Night fell not long after I got onboard.  I guess I would have been in the water about five hours. Some time during the day we were given a small cold ball of what looked like barley and rice, tasteless and un-appetising, but I managed to get it down.  The hunger pangs had not really taken hold yet. We ploughed on through the night, while most of us fell asleep – it had been a hard day.’

On the same day 1 March 1942 that Vice Admiral C.E.L. Helfrich of the Royal Netherlands Navy, commander of the Dutch forces in Java resigned, the enemy had landed at both ends of Java and a week later the Allied land forces surrendered.  The Japanese were now in complete control of that immensely wealthy island, and had achieved the major part of the first phase of their vast scheme of conquest.

Ivan Fortune along with others who required medical attention was transferred to the Op ten Noort [6,076 ton merchant ship captured March 1942] a Dutch hospital ship the same night.  The ship had gone out in the night of the 27 February to attempt to pick up the crews of the ships that had been sunk, but was taken by the Japanese.  Later on at the insistence of the guards the doctors were forced to cull the number of ward patients, Ivan fortunately was not one of them.  The rest of the crew were disembarked and taken South-west of the Celebes and interned in a Dutch Army barracks.  Most had very little clothing and no footwear.  In fact some were just about naked.  The crew were forced to run and stagger over rubble and the damage done to their feet was terrible and in some cases never healed.

‘There were many more in the camp in the early days as both regular Dutch Army and local defence forces were all rounded up.  Many of the later were local natives who were later released after a short time and some joined the local police force organised by the Japs, swaggering around with a cutlass at their waist and becoming not too popular with the locals.  The remainder left in camp would be at least three to four times the number of British prisoners of war.  The final number of deaths I believe, were in the upper 300’s, so that at a 140 odd the British had a higher proportion of deaths than the others.  The main reason I believe was the condition of our men on entry into the camp against the Dutch being well fed and well kitted out with clothes and also some of our work parties were more arduous than most of theirs.’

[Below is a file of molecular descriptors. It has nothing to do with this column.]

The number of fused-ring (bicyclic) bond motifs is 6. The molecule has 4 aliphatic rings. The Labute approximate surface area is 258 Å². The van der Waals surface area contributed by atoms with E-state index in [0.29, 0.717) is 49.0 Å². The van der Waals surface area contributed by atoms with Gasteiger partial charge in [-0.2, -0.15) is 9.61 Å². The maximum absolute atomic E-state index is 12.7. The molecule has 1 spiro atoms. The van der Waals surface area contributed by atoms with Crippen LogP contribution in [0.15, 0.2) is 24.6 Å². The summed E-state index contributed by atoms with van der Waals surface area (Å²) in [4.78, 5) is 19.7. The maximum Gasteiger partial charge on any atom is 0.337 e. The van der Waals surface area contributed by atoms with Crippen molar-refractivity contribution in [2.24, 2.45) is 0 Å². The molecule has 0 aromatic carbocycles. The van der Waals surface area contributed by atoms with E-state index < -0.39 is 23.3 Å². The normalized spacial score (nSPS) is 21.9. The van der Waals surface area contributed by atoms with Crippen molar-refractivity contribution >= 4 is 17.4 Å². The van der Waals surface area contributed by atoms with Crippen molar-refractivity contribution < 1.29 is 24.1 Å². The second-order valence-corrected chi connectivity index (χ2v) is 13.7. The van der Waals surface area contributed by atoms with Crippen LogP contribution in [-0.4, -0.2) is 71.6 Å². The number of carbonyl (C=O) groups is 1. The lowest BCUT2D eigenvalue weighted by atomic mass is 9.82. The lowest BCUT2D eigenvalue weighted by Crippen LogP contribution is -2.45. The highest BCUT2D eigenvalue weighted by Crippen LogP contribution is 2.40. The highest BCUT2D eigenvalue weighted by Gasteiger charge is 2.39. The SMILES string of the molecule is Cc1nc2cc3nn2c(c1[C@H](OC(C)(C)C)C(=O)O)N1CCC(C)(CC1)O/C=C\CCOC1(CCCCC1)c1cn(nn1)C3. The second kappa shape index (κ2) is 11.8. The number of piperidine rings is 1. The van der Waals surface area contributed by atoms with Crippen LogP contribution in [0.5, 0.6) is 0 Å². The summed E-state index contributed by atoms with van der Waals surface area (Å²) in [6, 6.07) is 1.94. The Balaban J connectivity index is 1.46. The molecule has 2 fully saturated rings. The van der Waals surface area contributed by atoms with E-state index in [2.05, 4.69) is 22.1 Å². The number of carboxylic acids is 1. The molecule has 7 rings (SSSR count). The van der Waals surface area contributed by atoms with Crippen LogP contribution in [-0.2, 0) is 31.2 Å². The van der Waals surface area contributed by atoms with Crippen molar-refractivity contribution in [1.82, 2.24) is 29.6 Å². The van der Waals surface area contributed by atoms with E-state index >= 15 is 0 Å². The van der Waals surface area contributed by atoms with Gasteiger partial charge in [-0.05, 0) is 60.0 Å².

The camp in Makassar had been shifted from the army barracks to a new one on the outskirts of the town and not far inland from the sea.  The place had been built of bamboo framing with banana or such like leaf laced to bamboo batons for the roof and plaited material for the walls.  All was done by prisoners.  Floors were of brick laid close together on the ground and in the monsoon soaked up the water like blotting paper and became wet and slimy.  Each hut was about 20 feet wide and 22 yards long with openings at either end and in the middle.  Wooden bed boards about six feet square raised about a foot or so above the floor were spaced along each wall with a little space between, three to a board.  A road in the shape of a cross divided the camp into four quarters, with two being taken up with huts for the Dutch and English, about ten either side.  The square by the main gate contained the guard house and the officer’s hut, while across the road, a hut for the Americans and huts for the so called hospital with the chance of any one being cured in it were virtually nil, the big majority dying.  In the camp dysentery, Malaria and a host of tropical diseases soon took a hold, helped along by malnutrition.

Ivan Fortune was a carpenter and was sent to work at Maros in the carpentry shop which was over the road from the camp and next door to the guard house.  This was not to last and later he was moved back to Makassar.  He also worked building roads and runways.